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USB Keyboard Adapter w/Arduino style components


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#101 jedimatt42 OFFLINE  

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Posted Thu Apr 28, 2016 5:25 PM

Please can you make blueprint for strip board? On strip board you put connection with wire or/and solder. Something like tapuino on http://sweetlilmre.b...tapuino-r2.html.

This way we can make board at home. 

 

Honestly, to lay that out on stripboard, I don't think it would fit very well in the console. You can give it a go though! The schematic is here: https://github.com/j...r/TIUSBKeys.sch

 

You can also pay $22 to OSH Park, and they claim to ship international for free... https://oshpark.com/...ojects/tlkbFvs3

 

-M@



#102 F.G. Kaal OFFLINE  

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Posted Sun May 29, 2016 5:06 AM

What a great idea is this.

I had a Teensy 2.0 laying arround for months waiting for some project and then I stumbled across this project on github and here on atari age

when searching the internet for USB to XT keyboard converters.

 

So for the past weeks I was busy every evening in creating an USB TI-keyboard to be used on the PC with TI emulators.

I used the Teensy 2.0 for this task.

I had some problems with the combination of shift, control and function keys and any other key. But then I realized that the real TI99 must

be using open collector outputs for driving the keyboard matrix. I solved this by setting all outputs on the Teensy 2.0 as input and only

set one pin at a time as output. This solved my problem. I haven't checked yet if it is possible to set an output as open drain, because

that is what I really want.

 

Next I bought a Teensy 3.1 with a Sparkfun Arduino shield adapter and a Sparkfun USB host and created a USB to XT keyboard converter.

I'm using a wireless Microsoft keyboard and this works great with my Geneve.

 

I took a quick look at your code for this project just to get me started but created my own conversion programs for both the Teensy 2.0

(TI matrixc keybord) and Teensy 3.1 (Geneve keyboard) because it is just to much fun working with these things.

 

 

For the Geneve keyboard converter I added some extra functionality by using the left and right GUI (windows) keys:

 

Left GUI + Right GUI + m sets the keyboard in Mdos mode

and

Left GUI + Right GUI + b sets the keyboard in (Extanded) Basic mode

 

Now when typing some command and if you can't remember what it was exactly you can use one of the GUI keys together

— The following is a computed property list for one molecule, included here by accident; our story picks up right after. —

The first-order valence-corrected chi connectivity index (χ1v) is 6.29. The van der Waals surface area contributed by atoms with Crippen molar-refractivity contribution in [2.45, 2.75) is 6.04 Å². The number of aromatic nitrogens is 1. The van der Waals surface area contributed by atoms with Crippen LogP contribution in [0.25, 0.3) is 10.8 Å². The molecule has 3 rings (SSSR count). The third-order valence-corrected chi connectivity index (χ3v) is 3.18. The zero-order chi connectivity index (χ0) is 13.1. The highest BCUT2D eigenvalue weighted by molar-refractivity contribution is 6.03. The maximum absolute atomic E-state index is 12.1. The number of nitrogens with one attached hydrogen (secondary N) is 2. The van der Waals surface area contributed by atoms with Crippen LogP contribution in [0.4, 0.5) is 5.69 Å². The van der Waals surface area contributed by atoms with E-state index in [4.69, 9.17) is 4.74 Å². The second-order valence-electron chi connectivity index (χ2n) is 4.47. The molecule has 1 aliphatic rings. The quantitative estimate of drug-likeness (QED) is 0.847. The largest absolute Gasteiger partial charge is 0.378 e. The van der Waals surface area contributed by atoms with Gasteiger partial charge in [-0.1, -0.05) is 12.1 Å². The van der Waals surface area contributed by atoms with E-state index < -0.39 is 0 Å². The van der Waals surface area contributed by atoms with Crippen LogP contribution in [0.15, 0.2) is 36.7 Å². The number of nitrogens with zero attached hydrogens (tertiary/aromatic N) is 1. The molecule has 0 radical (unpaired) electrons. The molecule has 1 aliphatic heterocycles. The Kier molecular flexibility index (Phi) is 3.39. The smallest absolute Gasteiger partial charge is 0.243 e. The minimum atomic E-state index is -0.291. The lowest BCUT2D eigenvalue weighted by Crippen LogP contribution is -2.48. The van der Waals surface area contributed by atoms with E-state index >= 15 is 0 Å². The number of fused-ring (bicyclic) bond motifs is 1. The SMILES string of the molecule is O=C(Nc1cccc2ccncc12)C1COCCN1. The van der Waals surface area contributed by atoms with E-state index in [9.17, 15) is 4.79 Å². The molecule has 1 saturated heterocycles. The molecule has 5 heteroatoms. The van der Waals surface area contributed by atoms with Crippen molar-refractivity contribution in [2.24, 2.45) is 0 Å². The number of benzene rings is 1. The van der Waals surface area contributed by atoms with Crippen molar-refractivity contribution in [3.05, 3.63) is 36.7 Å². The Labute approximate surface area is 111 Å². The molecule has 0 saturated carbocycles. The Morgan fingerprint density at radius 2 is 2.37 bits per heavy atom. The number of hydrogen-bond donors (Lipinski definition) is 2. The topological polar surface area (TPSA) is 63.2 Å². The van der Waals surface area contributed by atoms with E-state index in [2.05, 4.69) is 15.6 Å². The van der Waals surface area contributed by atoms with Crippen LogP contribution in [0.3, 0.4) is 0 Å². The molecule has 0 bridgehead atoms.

with the first character of the command to get some hints. Using one of the GUI keys together with up/down arrow keys

enables you to browse through all commands starting with that same character while using the left/right arrow keys enables

you to browse through all alternatives of the same command (if any).

 

Also when the keyboard is in Mdos or Basic mode the TAB key can be used for command completion, Thus for example

when in Basic mode and typing in "CH" and hitting the TAB key the characters "AR(" are added making "CHAR(". Pressing

TAB again "AR(" is removed and replaced by "ARPAT(" making "CHARPAT(", etc.

 

Al this will also be available soon at my website www.ti99-geek.nl 

 

Thanks again for this great idea.

 

 

Fred ;-)



#103 jedimatt42 OFFLINE  

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Posted Sun May 29, 2016 9:27 AM

What a great idea is this.
I had a Teensy 2.0 laying arround for months waiting for some project and then I stumbled across this project on github and here on atari age
when searching the internet for USB to XT keyboard converters.


It is surprising, how little there is in the USB to XT space. I am glad you were able to find my project!
 

So for the past weeks I was busy every evening in creating an USB TI-keyboard to be used on the PC with TI emulators.
I used the Teensy 2.0 for this task.
I had some problems with the combination of shift, control and function keys and any other key. But then I realized that the real TI99 must
be using open collector outputs for driving the keyboard matrix. I solved this by setting all outputs on the Teensy 2.0 as input and only
set one pin at a time as output. This solved my problem. I haven't checked yet if it is possible to set an output as open drain, because
that is what I really want.


I was able to find a manual change to the core_pins.c file for Teensy 3.0 to enable output-open-drain mode on the GPIO pins. It looks like I over-simplified my github README.md... this link should have been in there:
https://forum.pjrc.c...ull=1#post63944

That post has the diffs needed for Teensy 3. If you check the datasheet on the processor used in the Teensy 2.0, and it supports open-drain, then you could likely implement something similiar for the Teensy 2.0.

There's no reason to be limited to what the Arduino libraries provide :)
 

Next I bought a Teensy 3.1 with a Sparkfun Arduino shield adapter and a Sparkfun USB host and created a USB to XT keyboard converter.
I'm using a wireless Microsoft keyboard and this works great with my Geneve.
 
I took a quick look at your code for this project just to get me started but created my own conversion programs for both the Teensy 2.0